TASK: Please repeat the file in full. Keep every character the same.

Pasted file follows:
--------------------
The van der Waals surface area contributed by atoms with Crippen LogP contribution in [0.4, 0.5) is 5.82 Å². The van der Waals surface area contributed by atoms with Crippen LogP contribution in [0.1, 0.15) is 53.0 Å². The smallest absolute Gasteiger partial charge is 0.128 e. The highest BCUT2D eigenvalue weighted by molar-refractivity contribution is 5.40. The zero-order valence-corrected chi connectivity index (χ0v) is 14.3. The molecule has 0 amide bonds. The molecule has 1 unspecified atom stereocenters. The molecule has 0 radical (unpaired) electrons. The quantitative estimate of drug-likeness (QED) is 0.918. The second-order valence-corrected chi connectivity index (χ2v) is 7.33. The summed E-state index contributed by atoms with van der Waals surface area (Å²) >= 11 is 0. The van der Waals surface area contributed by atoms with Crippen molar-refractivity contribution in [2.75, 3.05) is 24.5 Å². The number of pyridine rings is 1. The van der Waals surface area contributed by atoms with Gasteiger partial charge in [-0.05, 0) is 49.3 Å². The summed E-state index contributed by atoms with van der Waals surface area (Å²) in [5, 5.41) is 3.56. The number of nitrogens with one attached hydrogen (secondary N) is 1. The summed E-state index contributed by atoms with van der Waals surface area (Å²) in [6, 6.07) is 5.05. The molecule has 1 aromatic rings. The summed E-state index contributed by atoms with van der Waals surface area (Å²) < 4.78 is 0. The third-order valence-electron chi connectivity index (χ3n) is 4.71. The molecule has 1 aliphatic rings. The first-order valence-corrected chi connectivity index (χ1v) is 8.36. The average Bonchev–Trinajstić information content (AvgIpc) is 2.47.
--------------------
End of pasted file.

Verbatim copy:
The van der Waals surface area contributed by atoms with Crippen LogP contribution in [0.4, 0.5) is 5.82 Å². The van der Waals surface area contributed by atoms with Crippen LogP contribution in [0.1, 0.15) is 53.0 Å². The smallest absolute Gasteiger partial charge is 0.128 e. The highest BCUT2D eigenvalue weighted by molar-refractivity contribution is 5.40. The zero-order valence-corrected chi connectivity index (χ0v) is 14.3. The molecule has 0 amide bonds. The molecule has 1 unspecified atom stereocenters. The molecule has 0 radical (unpaired) electrons. The quantitative estimate of drug-likeness (QED) is 0.918. The second-order valence-corrected chi connectivity index (χ2v) is 7.33. The summed E-state index contributed by atoms with van der Waals surface area (Å²) >= 11 is 0. The van der Waals surface area contributed by atoms with Crippen molar-refractivity contribution in [2.75, 3.05) is 24.5 Å². The number of pyridine rings is 1. The van der Waals surface area contributed by atoms with Gasteiger partial charge in [-0.05, 0) is 49.3 Å². The summed E-state index contributed by atoms with van der Waals surface area (Å²) in [5, 5.41) is 3.56. The number of nitrogens with one attached hydrogen (secondary N) is 1. The summed E-state index contributed by atoms with van der Waals surface area (Å²) in [6, 6.07) is 5.05. The molecule has 1 aromatic rings. The summed E-state index contributed by atoms with van der Waals surface area (Å²) < 4.78 is 0. The third-order valence-electron chi connectivity index (χ3n) is 4.71. The molecule has 1 aliphatic rings. The first-order valence-corrected chi connectivity index (χ1v) is 8.36. The average Bonchev–Trinajstić information content (AvgIpc) is 2.47.